The concluding chapter connects the different threads in this book, links them up with the traditional historiography of the self and places them within larger temporal and geographical frameworks. It does so by confronting the people in the courts with the Prince de Ligne, an elite cosmopolitan figure who is often seen as an ‘incarnation’ of the period around 1800. The chapter highlights that the making of the modern self was not an elite affair, but affected people of all social layers, and common people and women sometimes even more than elite men. The late eighteenth and early nineteenth centuries witnessed an increasing stress on depth, interiority and individuality and the criminal justice system was an important institution for the dissemination of the new models of the self. Its influence was not uncontested, but almost no-one could entirely ignore the new practices of an interior and stable self.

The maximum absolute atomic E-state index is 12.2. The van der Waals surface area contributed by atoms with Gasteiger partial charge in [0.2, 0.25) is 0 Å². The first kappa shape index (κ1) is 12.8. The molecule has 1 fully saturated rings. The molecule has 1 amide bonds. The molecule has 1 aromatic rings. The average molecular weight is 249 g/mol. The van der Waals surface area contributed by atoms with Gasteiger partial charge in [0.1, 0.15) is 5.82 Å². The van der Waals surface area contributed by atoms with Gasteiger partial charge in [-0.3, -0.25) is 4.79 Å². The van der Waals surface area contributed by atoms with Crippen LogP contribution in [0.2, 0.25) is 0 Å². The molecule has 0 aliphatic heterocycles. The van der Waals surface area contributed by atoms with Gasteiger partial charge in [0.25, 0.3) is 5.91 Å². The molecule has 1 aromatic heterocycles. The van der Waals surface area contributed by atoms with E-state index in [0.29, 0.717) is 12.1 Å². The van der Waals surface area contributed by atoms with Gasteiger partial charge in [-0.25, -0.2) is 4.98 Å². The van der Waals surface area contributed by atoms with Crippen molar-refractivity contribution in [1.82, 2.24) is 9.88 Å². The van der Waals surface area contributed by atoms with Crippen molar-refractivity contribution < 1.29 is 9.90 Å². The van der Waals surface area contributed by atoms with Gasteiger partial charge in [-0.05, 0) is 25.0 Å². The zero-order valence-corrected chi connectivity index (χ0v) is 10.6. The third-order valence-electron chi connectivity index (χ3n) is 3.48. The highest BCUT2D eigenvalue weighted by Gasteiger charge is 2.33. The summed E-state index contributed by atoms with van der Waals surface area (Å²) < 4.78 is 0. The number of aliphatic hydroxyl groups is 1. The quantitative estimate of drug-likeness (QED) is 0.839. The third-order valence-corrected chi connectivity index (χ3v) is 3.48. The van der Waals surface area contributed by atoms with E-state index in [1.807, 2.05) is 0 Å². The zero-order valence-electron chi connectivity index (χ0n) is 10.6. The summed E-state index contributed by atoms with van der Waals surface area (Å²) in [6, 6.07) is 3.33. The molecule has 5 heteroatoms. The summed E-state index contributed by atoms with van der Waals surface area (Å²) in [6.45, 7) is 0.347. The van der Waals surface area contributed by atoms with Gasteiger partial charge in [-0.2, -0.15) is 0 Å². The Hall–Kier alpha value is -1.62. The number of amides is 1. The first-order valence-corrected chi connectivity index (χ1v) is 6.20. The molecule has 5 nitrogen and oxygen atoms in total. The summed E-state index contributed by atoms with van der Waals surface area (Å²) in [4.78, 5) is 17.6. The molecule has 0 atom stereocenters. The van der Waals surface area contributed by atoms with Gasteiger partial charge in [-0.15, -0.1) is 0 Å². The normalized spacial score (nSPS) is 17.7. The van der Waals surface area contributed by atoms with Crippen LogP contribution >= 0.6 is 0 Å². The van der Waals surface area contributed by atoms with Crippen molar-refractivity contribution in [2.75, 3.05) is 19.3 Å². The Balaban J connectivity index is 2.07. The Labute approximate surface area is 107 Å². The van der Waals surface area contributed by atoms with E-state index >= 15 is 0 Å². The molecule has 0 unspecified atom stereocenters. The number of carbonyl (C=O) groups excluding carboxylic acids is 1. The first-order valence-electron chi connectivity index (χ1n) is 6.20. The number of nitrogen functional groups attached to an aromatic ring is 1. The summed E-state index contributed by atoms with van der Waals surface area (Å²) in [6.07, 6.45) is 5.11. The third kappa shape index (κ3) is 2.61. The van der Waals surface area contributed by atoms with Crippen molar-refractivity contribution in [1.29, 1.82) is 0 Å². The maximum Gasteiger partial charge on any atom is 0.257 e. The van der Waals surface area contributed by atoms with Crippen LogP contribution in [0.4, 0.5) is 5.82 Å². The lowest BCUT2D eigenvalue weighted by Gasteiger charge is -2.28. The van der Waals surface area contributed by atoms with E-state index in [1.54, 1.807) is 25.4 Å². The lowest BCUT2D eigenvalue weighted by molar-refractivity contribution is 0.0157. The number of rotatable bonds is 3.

Practising sentimentalism and romanticism in criminal court
Two famous emotional styles swept through Europe in the late eighteenth and early nineteenth centuries: the culture of sensibility or sentimentalism, and the culture of romanticism. This chapter connects the history of the self to the history of emotions. Up to around 1770, few traces of the cult of sensibility could be found and in trial records, only women were occasionally reported as weeping. This changed in the 1770s and early 1780s, when men were also said to have wept. Only in the 1780s and 1790s, however, when male tears were already disappearing again, explicit references to the central concept of sympathy made their way into the trial records. In the immediate aftermath of the revolution, in the late 1790s, there was a short-lived return of male sentiment, followed by the virtual disappearance of all male tears and sympathy around 1800. In the romantic period, feelings became more private and more profound. The chapter shows that feelings, which are often expected to change only slowly, could in fact go through rapid changes.